Since 1 January 2023, the legal tender in the Republic of Croatia is the euro — the common currency of the euro area Member States.
As regards the payment system of the Republic of Croatia, all domestic and cross-border cashless payment transactions of natural and legal persons are conducted through payment service providers, most commonly the banks while interbank cashless payment transactions are conducted through payment systems: TARGET2, EuroNCS and EuroNCSInst. The operation of the payment system in the Republic of Croatia is regulated by a number of acts, most notably the Payment System Act and the Electronic Money Act. The Croatian National Bank is responsible for regulating the amount of currency in circulation through the banks and for smooth operation of the payment system.
The liquidity surpluses and short-term financial instruments (of maturities up to one year) are traded in the money market. The banks engage in interbank liquidity lending on the so-called interbank market.
Banks meet domestic demand for foreign currency and foreign demand for the domestic currency on the foreign exchange market. Authorised exchange offices, whose operation is regulated by the Croatian National Bank and supervised by the Foreign Exchange Inspectorate of the Ministry of Finance, are also active participants in this market.
Natural and legal persons can also invest in equity and debt instruments traded in the capital market or stock exchanges through mediation of licensed brokers. These instruments are traded on the Zagreb Stock Exchange, and the responsibility for due settlement of securities purchase and sale transactions lies with the Central Depository & Clearing Company (CDCC).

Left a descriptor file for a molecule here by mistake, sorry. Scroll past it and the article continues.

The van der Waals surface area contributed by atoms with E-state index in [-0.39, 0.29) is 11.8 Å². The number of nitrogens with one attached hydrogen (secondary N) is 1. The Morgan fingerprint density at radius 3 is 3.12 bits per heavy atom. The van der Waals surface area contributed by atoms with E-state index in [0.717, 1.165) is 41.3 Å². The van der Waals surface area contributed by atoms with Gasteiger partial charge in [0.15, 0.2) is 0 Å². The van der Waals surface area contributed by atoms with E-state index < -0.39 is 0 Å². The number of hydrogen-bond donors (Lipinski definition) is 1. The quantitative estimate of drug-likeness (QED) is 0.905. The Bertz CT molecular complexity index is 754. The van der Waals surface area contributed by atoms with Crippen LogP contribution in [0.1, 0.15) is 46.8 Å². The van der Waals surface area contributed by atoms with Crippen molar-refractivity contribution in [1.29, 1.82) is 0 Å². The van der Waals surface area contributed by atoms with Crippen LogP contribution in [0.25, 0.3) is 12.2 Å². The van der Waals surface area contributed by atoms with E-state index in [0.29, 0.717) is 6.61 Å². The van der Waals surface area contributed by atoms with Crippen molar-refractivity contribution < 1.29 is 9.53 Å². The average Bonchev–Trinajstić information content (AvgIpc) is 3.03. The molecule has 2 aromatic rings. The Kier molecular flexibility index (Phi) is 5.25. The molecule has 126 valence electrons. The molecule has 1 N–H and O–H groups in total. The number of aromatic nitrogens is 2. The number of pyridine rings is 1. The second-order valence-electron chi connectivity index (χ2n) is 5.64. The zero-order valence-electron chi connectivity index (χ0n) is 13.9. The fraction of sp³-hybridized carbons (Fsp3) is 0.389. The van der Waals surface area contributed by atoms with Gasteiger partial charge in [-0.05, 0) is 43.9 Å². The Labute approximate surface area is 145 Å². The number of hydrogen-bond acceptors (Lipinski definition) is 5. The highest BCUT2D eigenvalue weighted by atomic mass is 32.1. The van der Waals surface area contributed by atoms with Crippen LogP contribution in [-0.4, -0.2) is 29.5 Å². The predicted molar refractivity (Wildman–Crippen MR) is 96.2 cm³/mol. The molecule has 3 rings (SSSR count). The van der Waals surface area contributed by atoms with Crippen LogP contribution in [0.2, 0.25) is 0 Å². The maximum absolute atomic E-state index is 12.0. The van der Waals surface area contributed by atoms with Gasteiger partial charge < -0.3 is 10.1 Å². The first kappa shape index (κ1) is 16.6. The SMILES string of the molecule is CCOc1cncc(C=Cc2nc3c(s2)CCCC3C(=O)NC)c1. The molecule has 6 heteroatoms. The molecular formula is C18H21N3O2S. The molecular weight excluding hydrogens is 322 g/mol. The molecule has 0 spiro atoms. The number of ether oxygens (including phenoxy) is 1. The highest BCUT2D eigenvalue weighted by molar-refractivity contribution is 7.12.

Based on the share of financial sector assets held, the most important financial intermediaries in the Republic of Croatia are credit institutions, most notably the banks. In addition to banks, also present in the Croatian market are one housing savings bank, the Croatian Bank for Reconstruction and Development (HBOR), a development and export bank, and credit institutions from other EU countries. Along with credit institutions, major financial intermediaries, measured by the share of total financial sector assets held, are mandatory and voluntary pension funds, while other financial intermediaries include insurance corporations, investment and money market funds and leasing and factoring companies. An overview of the structure of financial assets of all institutions is available in the table of financial accounts. The operation of all types of non-banking financial intermediaries is regulated and supervised by the Croatian Financial Services Supervisory Agency (Hanfa).
In addition to CNB’s and Hanfa’s activities as regulators, there are other supervisory-regulatory authorities and financial auxiliaries whose actions contribute to the smooth functioning and wholesomeness of the financial system: Croatian Deposit Insurance Agency (HAOD), its primary function is to protect depositors against the loss of deposits in the event of a credit institution’s failure, and the Directorate for Economy and Financial System of the Ministry of Finance, responsible for preparing legislative proposals in the area of financial operations. The institutions representing the interests of the banking sector in relation to supervisory-regulatory institutions and the public are the Croatian Banking Association (CBA) and the Croatian Banking Association at the Croatian Chamber of Economy (CCE). Other institutions specialised for the provision of services to participants in the financial markets and in regular operations include the Croatian Registry of Credit Obligations (HROK), the Central Registry of Insured persons (Regos) and the Financial Agency (Fina).